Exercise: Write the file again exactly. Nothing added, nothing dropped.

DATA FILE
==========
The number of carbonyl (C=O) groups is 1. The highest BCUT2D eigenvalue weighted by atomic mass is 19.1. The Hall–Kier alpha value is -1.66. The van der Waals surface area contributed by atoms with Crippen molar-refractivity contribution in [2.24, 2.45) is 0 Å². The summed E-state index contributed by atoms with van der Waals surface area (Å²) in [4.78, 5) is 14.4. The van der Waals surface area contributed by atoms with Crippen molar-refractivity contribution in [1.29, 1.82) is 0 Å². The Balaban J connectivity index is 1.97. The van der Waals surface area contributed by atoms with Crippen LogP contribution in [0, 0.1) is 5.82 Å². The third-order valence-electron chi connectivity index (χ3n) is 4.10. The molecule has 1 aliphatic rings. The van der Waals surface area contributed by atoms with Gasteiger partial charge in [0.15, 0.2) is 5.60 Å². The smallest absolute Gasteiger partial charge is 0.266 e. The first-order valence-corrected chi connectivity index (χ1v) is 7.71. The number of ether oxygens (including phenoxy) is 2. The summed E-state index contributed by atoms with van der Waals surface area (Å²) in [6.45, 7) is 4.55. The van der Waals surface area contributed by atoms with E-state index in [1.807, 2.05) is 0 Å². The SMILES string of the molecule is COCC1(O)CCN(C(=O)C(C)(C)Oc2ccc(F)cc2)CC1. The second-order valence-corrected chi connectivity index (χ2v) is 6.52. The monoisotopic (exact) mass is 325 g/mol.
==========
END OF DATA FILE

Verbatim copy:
The number of carbonyl (C=O) groups is 1. The highest BCUT2D eigenvalue weighted by atomic mass is 19.1. The Hall–Kier alpha value is -1.66. The van der Waals surface area contributed by atoms with Crippen molar-refractivity contribution in [2.24, 2.45) is 0 Å². The summed E-state index contributed by atoms with van der Waals surface area (Å²) in [4.78, 5) is 14.4. The van der Waals surface area contributed by atoms with Crippen molar-refractivity contribution in [1.29, 1.82) is 0 Å². The Balaban J connectivity index is 1.97. The van der Waals surface area contributed by atoms with Crippen LogP contribution in [0, 0.1) is 5.82 Å². The third-order valence-electron chi connectivity index (χ3n) is 4.10. The molecule has 1 aliphatic rings. The van der Waals surface area contributed by atoms with Gasteiger partial charge in [0.15, 0.2) is 5.60 Å². The smallest absolute Gasteiger partial charge is 0.266 e. The first-order valence-corrected chi connectivity index (χ1v) is 7.71. The number of ether oxygens (including phenoxy) is 2. The summed E-state index contributed by atoms with van der Waals surface area (Å²) in [6.45, 7) is 4.55. The van der Waals surface area contributed by atoms with E-state index in [1.807, 2.05) is 0 Å². The SMILES string of the molecule is COCC1(O)CCN(C(=O)C(C)(C)Oc2ccc(F)cc2)CC1. The second-order valence-corrected chi connectivity index (χ2v) is 6.52. The monoisotopic (exact) mass is 325 g/mol.